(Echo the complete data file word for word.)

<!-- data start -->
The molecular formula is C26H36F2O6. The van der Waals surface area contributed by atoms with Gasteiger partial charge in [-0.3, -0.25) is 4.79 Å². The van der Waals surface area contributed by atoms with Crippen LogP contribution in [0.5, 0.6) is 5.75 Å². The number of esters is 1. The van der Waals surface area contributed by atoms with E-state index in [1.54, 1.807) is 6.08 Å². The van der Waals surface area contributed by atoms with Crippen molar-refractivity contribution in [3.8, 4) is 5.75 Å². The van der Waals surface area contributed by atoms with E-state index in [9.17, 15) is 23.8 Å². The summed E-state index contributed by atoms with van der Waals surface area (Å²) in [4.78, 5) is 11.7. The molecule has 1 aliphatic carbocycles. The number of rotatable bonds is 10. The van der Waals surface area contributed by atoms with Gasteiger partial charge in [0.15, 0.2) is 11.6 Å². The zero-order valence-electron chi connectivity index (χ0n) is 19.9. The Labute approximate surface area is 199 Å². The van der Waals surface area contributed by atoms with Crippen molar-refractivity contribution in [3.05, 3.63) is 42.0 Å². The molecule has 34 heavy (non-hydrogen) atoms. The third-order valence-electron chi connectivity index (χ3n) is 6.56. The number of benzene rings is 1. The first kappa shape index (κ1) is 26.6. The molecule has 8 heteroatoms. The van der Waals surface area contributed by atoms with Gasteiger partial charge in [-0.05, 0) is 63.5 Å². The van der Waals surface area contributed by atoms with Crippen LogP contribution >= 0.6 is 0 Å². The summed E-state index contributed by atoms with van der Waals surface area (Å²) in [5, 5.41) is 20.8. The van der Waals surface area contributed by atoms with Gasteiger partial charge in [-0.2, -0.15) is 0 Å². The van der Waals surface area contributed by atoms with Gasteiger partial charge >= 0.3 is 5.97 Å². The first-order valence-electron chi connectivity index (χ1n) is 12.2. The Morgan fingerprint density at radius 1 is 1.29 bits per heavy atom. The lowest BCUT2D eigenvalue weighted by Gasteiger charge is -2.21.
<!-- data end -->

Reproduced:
The molecular formula is C26H36F2O6. The van der Waals surface area contributed by atoms with Gasteiger partial charge in [-0.3, -0.25) is 4.79 Å². The van der Waals surface area contributed by atoms with Crippen LogP contribution in [0.5, 0.6) is 5.75 Å². The number of esters is 1. The van der Waals surface area contributed by atoms with E-state index in [1.54, 1.807) is 6.08 Å². The van der Waals surface area contributed by atoms with Crippen molar-refractivity contribution in [3.8, 4) is 5.75 Å². The van der Waals surface area contributed by atoms with E-state index in [9.17, 15) is 23.8 Å². The summed E-state index contributed by atoms with van der Waals surface area (Å²) in [4.78, 5) is 11.7. The molecule has 1 aliphatic carbocycles. The number of rotatable bonds is 10. The van der Waals surface area contributed by atoms with Gasteiger partial charge in [0.15, 0.2) is 11.6 Å². The zero-order valence-electron chi connectivity index (χ0n) is 19.9. The Labute approximate surface area is 199 Å². The van der Waals surface area contributed by atoms with Crippen molar-refractivity contribution in [3.05, 3.63) is 42.0 Å². The molecule has 34 heavy (non-hydrogen) atoms. The third-order valence-electron chi connectivity index (χ3n) is 6.56. The number of benzene rings is 1. The first kappa shape index (κ1) is 26.6. The molecule has 8 heteroatoms. The van der Waals surface area contributed by atoms with Gasteiger partial charge in [-0.05, 0) is 63.5 Å². The van der Waals surface area contributed by atoms with Crippen LogP contribution >= 0.6 is 0 Å². The summed E-state index contributed by atoms with van der Waals surface area (Å²) in [5, 5.41) is 20.8. The van der Waals surface area contributed by atoms with Gasteiger partial charge in [-0.2, -0.15) is 0 Å². The van der Waals surface area contributed by atoms with Gasteiger partial charge >= 0.3 is 5.97 Å². The first-order valence-electron chi connectivity index (χ1n) is 12.2. The Morgan fingerprint density at radius 1 is 1.29 bits per heavy atom. The lowest BCUT2D eigenvalue weighted by Gasteiger charge is -2.21.